Early childhood is a period of both great opportunity and vulnerability. What happens to us in early childhood sets the stage for later health, well-being and learning. In the past, most of the focus was on building young children’s academic skills in an effort to ensure they were prepared for school. In recent years, a growing body of research has demonstrated the strong link between young children’s social-emotional competence and their cognitive development, language skills, mental health and school success.

The dimensions of social-emotional competence in early childhood include:

*Self-esteem-good feelings about oneself

*Self-confidence-being open to new challenges & willing to explore new environments

*Self-efficacy-believing that one is capable of performing an action

*Self-regulation/self-control-following rules, controlling impulses, acting appropriately based on the context

*Personal agency-planning & carrying out purposeful actions

*Executive functioning-staying focused on a task & avoiding distractions

*Patience-learning to wait

*Persistence-willingness to try again when first attempts are not successful

*Conflict resolution-resolving disagreements in a peaceful way

*Communication skills-understanding and expressing a range of positive & negative emotions

*Empathy-understanding & responding to the emotions & rights of others

*Social skills-making friends & getting along with others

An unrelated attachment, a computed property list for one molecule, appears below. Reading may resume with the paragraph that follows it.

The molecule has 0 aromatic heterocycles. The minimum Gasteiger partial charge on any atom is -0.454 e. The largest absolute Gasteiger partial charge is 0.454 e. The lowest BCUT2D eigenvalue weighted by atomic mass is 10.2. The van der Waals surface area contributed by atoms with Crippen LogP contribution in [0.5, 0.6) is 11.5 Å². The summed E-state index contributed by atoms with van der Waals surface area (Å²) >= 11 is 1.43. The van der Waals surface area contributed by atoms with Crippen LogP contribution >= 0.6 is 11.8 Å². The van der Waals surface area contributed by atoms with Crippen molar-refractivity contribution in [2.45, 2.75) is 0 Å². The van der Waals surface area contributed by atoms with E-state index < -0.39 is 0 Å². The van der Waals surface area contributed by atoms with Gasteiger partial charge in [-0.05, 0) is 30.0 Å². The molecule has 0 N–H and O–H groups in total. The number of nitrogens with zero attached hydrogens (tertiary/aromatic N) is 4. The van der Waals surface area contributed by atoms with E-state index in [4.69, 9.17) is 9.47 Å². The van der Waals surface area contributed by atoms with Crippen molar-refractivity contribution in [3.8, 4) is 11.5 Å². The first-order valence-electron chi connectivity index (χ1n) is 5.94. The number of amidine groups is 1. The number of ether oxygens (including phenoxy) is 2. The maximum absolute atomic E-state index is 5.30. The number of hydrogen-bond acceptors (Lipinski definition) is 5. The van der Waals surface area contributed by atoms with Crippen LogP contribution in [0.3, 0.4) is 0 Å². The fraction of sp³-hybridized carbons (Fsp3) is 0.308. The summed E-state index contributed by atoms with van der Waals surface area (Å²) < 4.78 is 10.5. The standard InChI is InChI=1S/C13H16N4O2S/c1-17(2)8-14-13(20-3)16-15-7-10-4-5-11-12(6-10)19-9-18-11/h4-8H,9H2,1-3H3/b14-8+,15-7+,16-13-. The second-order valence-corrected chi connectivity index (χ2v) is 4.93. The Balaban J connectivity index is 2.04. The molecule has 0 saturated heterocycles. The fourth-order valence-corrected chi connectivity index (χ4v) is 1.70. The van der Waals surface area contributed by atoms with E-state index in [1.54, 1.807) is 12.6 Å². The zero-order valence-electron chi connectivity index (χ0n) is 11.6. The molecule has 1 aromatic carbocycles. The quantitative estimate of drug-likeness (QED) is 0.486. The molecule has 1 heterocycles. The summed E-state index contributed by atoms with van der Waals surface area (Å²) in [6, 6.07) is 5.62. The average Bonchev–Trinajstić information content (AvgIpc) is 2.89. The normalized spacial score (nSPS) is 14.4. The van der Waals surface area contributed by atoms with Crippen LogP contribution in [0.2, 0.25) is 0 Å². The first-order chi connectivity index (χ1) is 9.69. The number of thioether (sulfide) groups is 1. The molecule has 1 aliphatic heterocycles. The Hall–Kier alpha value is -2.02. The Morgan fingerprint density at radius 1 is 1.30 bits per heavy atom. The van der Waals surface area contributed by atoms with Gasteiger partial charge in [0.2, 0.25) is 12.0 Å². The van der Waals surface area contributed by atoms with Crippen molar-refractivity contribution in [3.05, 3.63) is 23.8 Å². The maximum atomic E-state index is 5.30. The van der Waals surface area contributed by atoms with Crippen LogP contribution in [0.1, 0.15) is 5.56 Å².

*Morality-learning a sense of right & wrong

learning

These dimensions of social-emotional wellness don’t evolve naturally. The course depends on the quality of the nurturing attachment and stimulation that a child experiences. Research shows that a relationship with a consistent, caring and attuned adult who actively promotes the development of these dimensions is essential for healthy social-emotional outcomes in young children.

Actively promoting social-emotional competence includes activities such as:

  • Creating an environment in which children feel safe expressing their emotions
  • Being emotionally responsive to children & modeling empathy
  • Setting clear expectations & limits
  • Separating emotions from actions
  • Encouraging & reinforcing social skills such as greeting others & taking turns
  • Creating opportunities for children to solve problems

what-to-expect

Children who have experiences such as these are able to recognize their and other’s emotions, take the perspective of others and use their emerging cognitive skills to think about appropriate and inappropriate ways of acting.

Social & Emotional Competence of Children Action Sheet:

Questions to ask:

  • How is the emotional relationship between you & your child
  • How do you express love & affection to your child?
  • How do you help your child express his/her emotions?
  • In what situations are your child’s emotions hard for you to deal with?

What to look for:

  • Does your child feel safe to express emotions in the relationship with you?
  • Are you emotionally responsive to the child?
  • Do you model empathy?
  • Do you set clear expectations & limits?
  • Do you separate emotions from actions?
  • Do you encourage & reinforce social skills such as greeting others & taking turns?
  • Do you create opportunities for children to solve problems?

Activities to do:

*Sketch out an interaction with your child. Begin with an experience that makes the child happy, sad, frustrated or angry. Then illustrate or describe what the child does when he/she feels those emotions, how you respond and how the child responds. Identify and walk through positive & negative patterns in the interaction.

*Think about an adult that you loved as a child. What was it about the relationship with that adult that made it so important? What elements of that relationship can you replicate in your relationship with your children?

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